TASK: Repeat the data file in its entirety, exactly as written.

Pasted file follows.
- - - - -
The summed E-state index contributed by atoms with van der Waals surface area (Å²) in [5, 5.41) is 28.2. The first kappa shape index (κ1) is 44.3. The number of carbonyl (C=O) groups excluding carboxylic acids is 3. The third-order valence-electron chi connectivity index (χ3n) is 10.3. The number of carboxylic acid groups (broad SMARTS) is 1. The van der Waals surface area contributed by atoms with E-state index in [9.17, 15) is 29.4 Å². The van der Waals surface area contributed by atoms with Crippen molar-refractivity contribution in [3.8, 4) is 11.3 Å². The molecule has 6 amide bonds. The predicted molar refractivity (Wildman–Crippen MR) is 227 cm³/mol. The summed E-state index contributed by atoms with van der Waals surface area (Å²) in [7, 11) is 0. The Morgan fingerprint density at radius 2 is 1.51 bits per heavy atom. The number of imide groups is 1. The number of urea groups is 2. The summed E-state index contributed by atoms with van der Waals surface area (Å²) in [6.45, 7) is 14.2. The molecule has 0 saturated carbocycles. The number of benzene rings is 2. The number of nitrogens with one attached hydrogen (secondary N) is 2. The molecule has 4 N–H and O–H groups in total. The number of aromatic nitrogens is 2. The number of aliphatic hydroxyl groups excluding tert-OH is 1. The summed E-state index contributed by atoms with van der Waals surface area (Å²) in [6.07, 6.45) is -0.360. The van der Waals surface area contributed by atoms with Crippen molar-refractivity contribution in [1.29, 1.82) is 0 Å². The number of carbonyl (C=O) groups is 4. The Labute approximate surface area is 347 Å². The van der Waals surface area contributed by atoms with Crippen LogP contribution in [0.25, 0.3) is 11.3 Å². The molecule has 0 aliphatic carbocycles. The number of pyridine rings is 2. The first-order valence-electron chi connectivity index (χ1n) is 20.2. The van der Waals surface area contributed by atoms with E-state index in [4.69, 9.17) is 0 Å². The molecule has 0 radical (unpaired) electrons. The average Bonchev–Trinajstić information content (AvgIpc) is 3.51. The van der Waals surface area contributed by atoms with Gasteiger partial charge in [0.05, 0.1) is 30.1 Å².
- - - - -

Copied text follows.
The summed E-state index contributed by atoms with van der Waals surface area (Å²) in [5, 5.41) is 28.2. The first kappa shape index (κ1) is 44.3. The number of carbonyl (C=O) groups excluding carboxylic acids is 3. The third-order valence-electron chi connectivity index (χ3n) is 10.3. The number of carboxylic acid groups (broad SMARTS) is 1. The van der Waals surface area contributed by atoms with E-state index in [9.17, 15) is 29.4 Å². The van der Waals surface area contributed by atoms with Crippen molar-refractivity contribution in [3.8, 4) is 11.3 Å². The molecule has 6 amide bonds. The predicted molar refractivity (Wildman–Crippen MR) is 227 cm³/mol. The summed E-state index contributed by atoms with van der Waals surface area (Å²) in [7, 11) is 0. The Morgan fingerprint density at radius 2 is 1.51 bits per heavy atom. The number of imide groups is 1. The number of urea groups is 2. The summed E-state index contributed by atoms with van der Waals surface area (Å²) in [6.45, 7) is 14.2. The molecule has 0 saturated carbocycles. The number of benzene rings is 2. The number of nitrogens with one attached hydrogen (secondary N) is 2. The molecule has 4 N–H and O–H groups in total. The number of aromatic nitrogens is 2. The number of aliphatic hydroxyl groups excluding tert-OH is 1. The summed E-state index contributed by atoms with van der Waals surface area (Å²) in [6.07, 6.45) is -0.360. The van der Waals surface area contributed by atoms with Crippen molar-refractivity contribution in [1.29, 1.82) is 0 Å². The number of carbonyl (C=O) groups is 4. The Labute approximate surface area is 347 Å². The van der Waals surface area contributed by atoms with Crippen LogP contribution in [0.25, 0.3) is 11.3 Å². The molecule has 0 aliphatic carbocycles. The number of pyridine rings is 2. The first-order valence-electron chi connectivity index (χ1n) is 20.2. The van der Waals surface area contributed by atoms with E-state index in [4.69, 9.17) is 0 Å². The molecule has 0 radical (unpaired) electrons. The average Bonchev–Trinajstić information content (AvgIpc) is 3.51. The van der Waals surface area contributed by atoms with Gasteiger partial charge in [0.05, 0.1) is 30.1 Å².